There’s a difference between lies and exaggeration. Oh yes there is. I faced the argument that – both sides lied in the EU referendum didn’t they? It not uncommon for people to become cynical about politics and politician’s and that’s a reason they give; none of them can be trusted. Post referendum this notion is embedded more than ever it was in the minds of the British people.
We might ask – what is truth. Equally – what is exaggeration? There’s a real distinction. It’s reasonable for a passionate argument to spill over into exaggeration but it’s NOT when it moves to downright lies. Say for example, we have a whole pile of adjectives in the English language that emphasise the largeness or smallness of a number but they don’t change that number. If I said; an “extremely large” number of people instead of a number of people, you’d take it as read.
Newspaper headlines that scream: “£350 million a week for NHS” quoted from those with no intention of delivering that funding are deliberately false promises (lies). Soundbites that say: “Brussels tell us what to do” are crude distortions – that’s a kind of selective lying. Like saying; “I hold a banana in my hand” when in fact it’s a beetroot.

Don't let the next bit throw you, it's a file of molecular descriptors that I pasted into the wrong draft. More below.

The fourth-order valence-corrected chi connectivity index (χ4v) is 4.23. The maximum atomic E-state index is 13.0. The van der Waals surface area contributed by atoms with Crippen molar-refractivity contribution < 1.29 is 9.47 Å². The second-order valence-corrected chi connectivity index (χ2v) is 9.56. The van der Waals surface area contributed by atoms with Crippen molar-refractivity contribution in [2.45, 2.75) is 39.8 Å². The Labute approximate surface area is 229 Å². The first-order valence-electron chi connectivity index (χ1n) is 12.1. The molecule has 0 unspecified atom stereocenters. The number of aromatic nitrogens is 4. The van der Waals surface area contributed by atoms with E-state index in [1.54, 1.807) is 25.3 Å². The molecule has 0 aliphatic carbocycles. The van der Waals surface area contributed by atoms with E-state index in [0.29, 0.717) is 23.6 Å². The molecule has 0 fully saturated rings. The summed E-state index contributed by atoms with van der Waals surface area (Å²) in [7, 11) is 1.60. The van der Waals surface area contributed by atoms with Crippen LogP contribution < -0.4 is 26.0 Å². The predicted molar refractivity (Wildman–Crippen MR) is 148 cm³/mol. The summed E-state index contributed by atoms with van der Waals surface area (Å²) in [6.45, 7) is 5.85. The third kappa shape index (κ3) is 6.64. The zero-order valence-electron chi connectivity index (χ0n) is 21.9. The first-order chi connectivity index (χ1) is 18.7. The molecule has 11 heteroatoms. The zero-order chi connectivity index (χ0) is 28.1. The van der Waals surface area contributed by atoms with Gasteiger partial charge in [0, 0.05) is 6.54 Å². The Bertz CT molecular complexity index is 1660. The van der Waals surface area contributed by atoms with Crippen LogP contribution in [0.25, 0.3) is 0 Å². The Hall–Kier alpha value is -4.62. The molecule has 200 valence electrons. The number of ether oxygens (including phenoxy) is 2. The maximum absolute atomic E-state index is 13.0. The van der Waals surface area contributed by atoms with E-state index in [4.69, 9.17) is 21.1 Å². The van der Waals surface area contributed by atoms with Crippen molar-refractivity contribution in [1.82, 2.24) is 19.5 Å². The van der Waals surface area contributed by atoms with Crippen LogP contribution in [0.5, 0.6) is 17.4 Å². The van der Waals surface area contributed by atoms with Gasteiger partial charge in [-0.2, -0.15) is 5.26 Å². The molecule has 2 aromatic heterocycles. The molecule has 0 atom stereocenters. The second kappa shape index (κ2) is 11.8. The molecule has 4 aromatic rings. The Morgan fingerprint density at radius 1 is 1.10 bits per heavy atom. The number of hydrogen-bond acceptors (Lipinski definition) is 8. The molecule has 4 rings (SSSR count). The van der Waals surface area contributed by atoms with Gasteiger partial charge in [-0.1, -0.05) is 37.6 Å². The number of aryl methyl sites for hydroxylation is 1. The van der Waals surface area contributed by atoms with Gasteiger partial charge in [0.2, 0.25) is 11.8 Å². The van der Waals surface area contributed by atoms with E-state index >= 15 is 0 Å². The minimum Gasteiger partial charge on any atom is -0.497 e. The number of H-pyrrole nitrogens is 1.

The EU referendum was won by only a tiny margin. That tiny margin of British voters were swung by misinformation, distortion and deliberately false promises – yes; lies. It isn’t clear where to go from here but it’s a dreadful place to start any journey. Humpty Dumpy really has fallen off the wall.
My biggest concern is that capable, honest and passionate people will become silent because they have been drowned out by unchallenged cheaters. Good people will steer away from public life because it’s so horribly tainted. Talented young people will seek their fortunes elsewhere as a new British “brain drain” kicks off.
It will take more time for the “dust to settle” but this should not stop us challenging the result.